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AsianSensation




PostPosted: Mon Jul 07, 2003 1:36 pm   Post subject: (No subject)

crap, I forgot to give the bits to bugz....oh well, here is the 60 bits that i promised, and your counter starts up new

I haven't been working on that problem, too much critical reading....

anyways, I'll get started soon(but it's not other people are trying for these questions anyways Confused )

+60 bits to Bugz
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AsianSensation




PostPosted: Fri Jul 18, 2003 4:48 pm   Post subject: (No subject)

um........how do you tell if a number is prime?

I know one method, and I've been using it, but it's not giving me results....

Im using Wilson's Thereom, which state that the positive integer n is prime if and only if (n-1)! = -1 (mod n)

otherwise, how else could you check to see if it's prime or not? I have to divide all the previous integer before n/2?
SilverSprite




PostPosted: Fri Jul 18, 2003 4:58 pm   Post subject: (No subject)

.........Wilsons theorem?? Thats actually a theorem? isnt that a bit obvious?
SilverSprite




PostPosted: Fri Jul 18, 2003 4:58 pm   Post subject: (No subject)

And there is no easy way...why do you think ppl use encryptions with prime numbers... they arent easy to find.
AsianSensation




PostPosted: Fri Jul 18, 2003 6:00 pm   Post subject: (No subject)

i was surprised too that it was a thereom, but hey, if it says so it's a thereom, then it is.

so i have to prove all cases involving p^3 + 2 divide by all integers before (p^3 + 2)/2? And show that they cannot be a integer?

btw, if p is prime, and p + 2 is prime, what is that called? twin primes?
bugzpodder




PostPosted: Sat Jul 19, 2003 10:19 am   Post subject: (No subject)

Quote:

so i have to prove all cases involving p^3 + 2 divide by all integers before (p^3 + 2)/2? And show that they cannot be a integer?


no actually, if p is 1 or 2 mod 3, then p^2+2 = 1+2 (mod 3) or p^2+2=4+2 (mod 3) which is always divisble by 3 (for all p>1). so p^2+2 is prime iff p=3, and we can easily verify that 3^3+2=29 is prime
AsianSensation




PostPosted: Sat Jul 19, 2003 12:23 pm   Post subject: (No subject)

ah.....nice, so p=3 is the only case?

anyways...since bugz posted up the solutions, and no one got it, then bugz keep his bits.

I'll load up another question in a minute.

I'll load up a geometry one, it will be the first one I do, so bare with the picture if it's not that good.
AsianSensation




PostPosted: Sat Jul 19, 2003 12:29 pm   Post subject: (No subject)

Question #5:

Let P be the center of the square constructed on the hypotenuse AC of the right-angled triangle ABC. Prove that BP bisects angle ABC.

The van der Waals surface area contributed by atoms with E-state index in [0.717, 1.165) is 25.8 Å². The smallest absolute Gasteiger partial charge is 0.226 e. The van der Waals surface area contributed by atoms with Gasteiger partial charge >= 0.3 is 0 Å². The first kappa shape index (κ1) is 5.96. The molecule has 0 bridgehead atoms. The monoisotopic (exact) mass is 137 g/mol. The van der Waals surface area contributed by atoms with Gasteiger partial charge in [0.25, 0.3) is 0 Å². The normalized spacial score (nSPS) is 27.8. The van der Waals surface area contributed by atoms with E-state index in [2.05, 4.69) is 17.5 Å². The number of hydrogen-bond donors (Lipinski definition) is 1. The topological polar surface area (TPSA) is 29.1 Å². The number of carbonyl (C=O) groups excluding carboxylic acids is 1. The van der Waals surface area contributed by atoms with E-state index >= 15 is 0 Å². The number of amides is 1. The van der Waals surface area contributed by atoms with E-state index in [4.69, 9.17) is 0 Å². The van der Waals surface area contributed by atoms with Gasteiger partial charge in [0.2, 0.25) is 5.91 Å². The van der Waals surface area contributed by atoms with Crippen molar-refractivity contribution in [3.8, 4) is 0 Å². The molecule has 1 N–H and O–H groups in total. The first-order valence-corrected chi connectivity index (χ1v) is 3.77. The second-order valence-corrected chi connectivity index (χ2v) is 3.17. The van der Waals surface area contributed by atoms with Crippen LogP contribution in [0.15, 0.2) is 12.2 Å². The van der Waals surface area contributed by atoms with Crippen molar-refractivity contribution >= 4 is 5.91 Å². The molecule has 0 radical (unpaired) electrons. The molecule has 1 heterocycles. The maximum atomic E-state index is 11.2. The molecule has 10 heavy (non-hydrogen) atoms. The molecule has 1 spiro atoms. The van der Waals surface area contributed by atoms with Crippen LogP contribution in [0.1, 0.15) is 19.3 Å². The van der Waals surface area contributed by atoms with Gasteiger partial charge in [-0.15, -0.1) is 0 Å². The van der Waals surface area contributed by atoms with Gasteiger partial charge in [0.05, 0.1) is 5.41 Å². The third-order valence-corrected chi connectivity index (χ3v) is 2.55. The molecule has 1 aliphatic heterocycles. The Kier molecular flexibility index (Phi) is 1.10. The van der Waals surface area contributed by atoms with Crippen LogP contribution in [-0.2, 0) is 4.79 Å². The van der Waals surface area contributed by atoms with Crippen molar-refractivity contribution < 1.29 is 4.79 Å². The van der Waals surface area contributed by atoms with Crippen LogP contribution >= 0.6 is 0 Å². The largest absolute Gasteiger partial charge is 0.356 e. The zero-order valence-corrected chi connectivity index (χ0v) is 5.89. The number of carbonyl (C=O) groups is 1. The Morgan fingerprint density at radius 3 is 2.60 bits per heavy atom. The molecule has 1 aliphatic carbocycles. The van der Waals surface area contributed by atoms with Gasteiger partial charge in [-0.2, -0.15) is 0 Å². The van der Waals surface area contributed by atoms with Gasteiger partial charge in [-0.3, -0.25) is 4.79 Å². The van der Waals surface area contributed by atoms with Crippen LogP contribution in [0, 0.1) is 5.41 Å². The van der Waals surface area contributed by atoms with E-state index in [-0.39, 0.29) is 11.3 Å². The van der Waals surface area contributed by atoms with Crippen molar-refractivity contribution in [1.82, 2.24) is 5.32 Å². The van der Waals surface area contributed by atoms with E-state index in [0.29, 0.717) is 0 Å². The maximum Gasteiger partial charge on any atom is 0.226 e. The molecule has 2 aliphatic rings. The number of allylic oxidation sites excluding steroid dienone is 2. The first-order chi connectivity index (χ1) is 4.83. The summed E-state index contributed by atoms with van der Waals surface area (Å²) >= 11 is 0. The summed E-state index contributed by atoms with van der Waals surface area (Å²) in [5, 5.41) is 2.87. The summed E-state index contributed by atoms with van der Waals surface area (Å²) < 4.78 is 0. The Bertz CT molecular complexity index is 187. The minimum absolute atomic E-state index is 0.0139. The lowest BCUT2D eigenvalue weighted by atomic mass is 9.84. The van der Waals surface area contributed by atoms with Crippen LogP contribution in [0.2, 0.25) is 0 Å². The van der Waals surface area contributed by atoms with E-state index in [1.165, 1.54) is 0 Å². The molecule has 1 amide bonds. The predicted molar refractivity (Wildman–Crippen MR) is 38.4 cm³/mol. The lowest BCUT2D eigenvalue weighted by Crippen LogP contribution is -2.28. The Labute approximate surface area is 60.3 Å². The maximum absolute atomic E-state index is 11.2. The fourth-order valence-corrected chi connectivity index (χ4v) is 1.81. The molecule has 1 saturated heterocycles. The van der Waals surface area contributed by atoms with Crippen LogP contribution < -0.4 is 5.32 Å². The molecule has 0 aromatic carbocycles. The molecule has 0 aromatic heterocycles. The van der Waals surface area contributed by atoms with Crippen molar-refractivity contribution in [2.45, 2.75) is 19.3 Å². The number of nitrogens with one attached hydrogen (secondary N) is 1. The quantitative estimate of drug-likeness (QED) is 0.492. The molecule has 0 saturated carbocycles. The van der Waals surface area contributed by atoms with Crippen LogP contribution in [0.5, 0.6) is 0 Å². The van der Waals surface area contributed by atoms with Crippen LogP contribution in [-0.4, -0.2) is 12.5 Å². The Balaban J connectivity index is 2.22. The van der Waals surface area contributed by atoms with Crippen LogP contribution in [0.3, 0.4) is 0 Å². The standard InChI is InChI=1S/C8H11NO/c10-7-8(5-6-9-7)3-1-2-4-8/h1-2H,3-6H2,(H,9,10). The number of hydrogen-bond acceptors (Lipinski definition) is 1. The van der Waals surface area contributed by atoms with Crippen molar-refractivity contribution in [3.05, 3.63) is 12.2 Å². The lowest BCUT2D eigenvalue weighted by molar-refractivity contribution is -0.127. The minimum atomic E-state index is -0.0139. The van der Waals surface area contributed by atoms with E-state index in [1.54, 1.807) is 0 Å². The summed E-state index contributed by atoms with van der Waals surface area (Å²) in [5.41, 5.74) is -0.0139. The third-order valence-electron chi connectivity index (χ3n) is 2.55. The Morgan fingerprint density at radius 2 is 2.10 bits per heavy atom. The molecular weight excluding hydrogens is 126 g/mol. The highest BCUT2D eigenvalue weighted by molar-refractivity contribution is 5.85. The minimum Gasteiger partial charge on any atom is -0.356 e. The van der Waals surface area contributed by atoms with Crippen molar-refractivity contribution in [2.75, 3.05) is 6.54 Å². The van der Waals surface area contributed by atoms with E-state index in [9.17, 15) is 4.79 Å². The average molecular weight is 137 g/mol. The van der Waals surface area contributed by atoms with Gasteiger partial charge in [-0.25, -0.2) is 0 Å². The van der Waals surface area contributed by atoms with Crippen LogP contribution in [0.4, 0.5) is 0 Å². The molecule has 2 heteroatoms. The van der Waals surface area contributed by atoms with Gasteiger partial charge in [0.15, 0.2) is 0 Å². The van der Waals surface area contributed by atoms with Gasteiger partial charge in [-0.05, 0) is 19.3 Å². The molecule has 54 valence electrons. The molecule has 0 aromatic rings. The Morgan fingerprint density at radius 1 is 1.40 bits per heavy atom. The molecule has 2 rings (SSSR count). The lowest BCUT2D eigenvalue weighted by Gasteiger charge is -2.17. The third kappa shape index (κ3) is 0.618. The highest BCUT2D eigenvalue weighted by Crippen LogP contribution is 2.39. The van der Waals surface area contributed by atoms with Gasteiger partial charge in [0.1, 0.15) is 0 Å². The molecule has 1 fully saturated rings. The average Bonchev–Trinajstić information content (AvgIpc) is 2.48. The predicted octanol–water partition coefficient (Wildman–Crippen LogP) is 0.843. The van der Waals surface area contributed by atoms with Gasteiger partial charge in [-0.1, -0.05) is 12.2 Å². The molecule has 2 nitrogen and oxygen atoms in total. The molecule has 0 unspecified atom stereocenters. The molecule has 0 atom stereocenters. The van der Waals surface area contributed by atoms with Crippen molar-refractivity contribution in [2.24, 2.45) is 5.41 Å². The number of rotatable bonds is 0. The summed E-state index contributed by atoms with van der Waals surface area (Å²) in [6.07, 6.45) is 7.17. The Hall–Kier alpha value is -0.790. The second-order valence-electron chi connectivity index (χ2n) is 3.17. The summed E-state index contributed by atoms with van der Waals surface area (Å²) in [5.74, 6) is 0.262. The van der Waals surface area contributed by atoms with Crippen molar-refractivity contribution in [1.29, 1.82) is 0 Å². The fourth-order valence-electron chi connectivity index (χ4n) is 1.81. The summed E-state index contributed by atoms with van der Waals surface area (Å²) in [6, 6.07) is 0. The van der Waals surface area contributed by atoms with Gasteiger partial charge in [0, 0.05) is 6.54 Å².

Edit:
And since I'm working on a different computer that doesn't have any image editing things other than paint, I'll give you the code in turing, just run it and it should show you the picture.

code:

var fontID := Font.New ("Ariel:12:Bold")
drawbox (50, 50, 150, 150, 7)
drawline (50, 150, 15, 70, 7)
drawline (50, 50, 15, 70, 7)
drawline (100, 100, 15, 70, 7)
Font.Draw ("A", 45, 160, fontID, 7)
Font.Draw ("B", 10, 50, fontID, 7)
Font.Draw ("C", 45, 35, fontID, 7)
Font.Draw ("P", 100, 80, fontID, 7)
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Catalyst




PostPosted: Sat Jul 19, 2003 1:17 pm   Post subject: (No subject)

doesnt sound like C should be where it is
bugzpodder




PostPosted: Sat Jul 19, 2003 2:19 pm   Post subject: (No subject)

obviously ABCP is a cyclic quadrilateral (opposite angles add up to 180) and furthermore since ABP=ACP=45 (common chord in the circle). since ABC is 90 then PBC is also 45 and hence BP is the angle bisector
SilverSprite




PostPosted: Sat Jul 19, 2003 6:04 pm   Post subject: (No subject)

AsianSensation wrote:
Let P be the center of the square constructed on the hypotenuse AC of the right-angled triangle ABC. Prove that BP bisects angle ABC.


Bugz likes to shorten his solutions as much as he can. Anyways this is an add-on to the beginning of bugz's solution since he seems to have flew by it. Or maybe I am wasting my time because this is common knowledge and is unnecessary to state but here it is anyways:

Since P is the centre of the square, PA=PC, and angleAPC=90degrees. Hence P lies on the circle. And this is where bugz comes in.
AsianSensation




PostPosted: Sun Jul 20, 2003 11:21 am   Post subject: (No subject)

Yeah, the labeling was wrong, I fixed that.

anyways, here is my solution, would have posted it up yesterday, if I didn't go to that party.

Anyways, Since ABCP is a cyclic quadrilateral, draw a circle that circumscribe ABCP. Since angle PAC = angle PCA = 45, therefore, arc AP = arc PC, therefore, the angle subtended by AP and PC are equal, therefore, angle ABP = angle PBC = 45, therefore, PB bisect angle ABC.

btw, I added an attachment of the picture, it works for both bugz and mine solution.



geometry.jpg
 Description:
 Filesize:  5.83 KB
 Viewed:  2542 Time(s)

geometry.jpg


AsianSensation




PostPosted: Sun Jul 20, 2003 11:23 am   Post subject: (No subject)

ok, for those solutions, since it wasn't a hard problem, I give bugz 10 bits for solution 1, and SilverSprite 5 bits for clarification, additionally, for solution to problem 4, I give bugz 30 bits, check scoreboard for your total amount.
bugzpodder




PostPosted: Sun Jul 20, 2003 12:54 pm   Post subject: (No subject)

short little problem: Prove gcd(nCi,nCj)>1, given 0<i,j<n
bugzpodder




PostPosted: Sun Jul 20, 2003 12:55 pm   Post subject: (No subject)

nCi is obviously n Choose i
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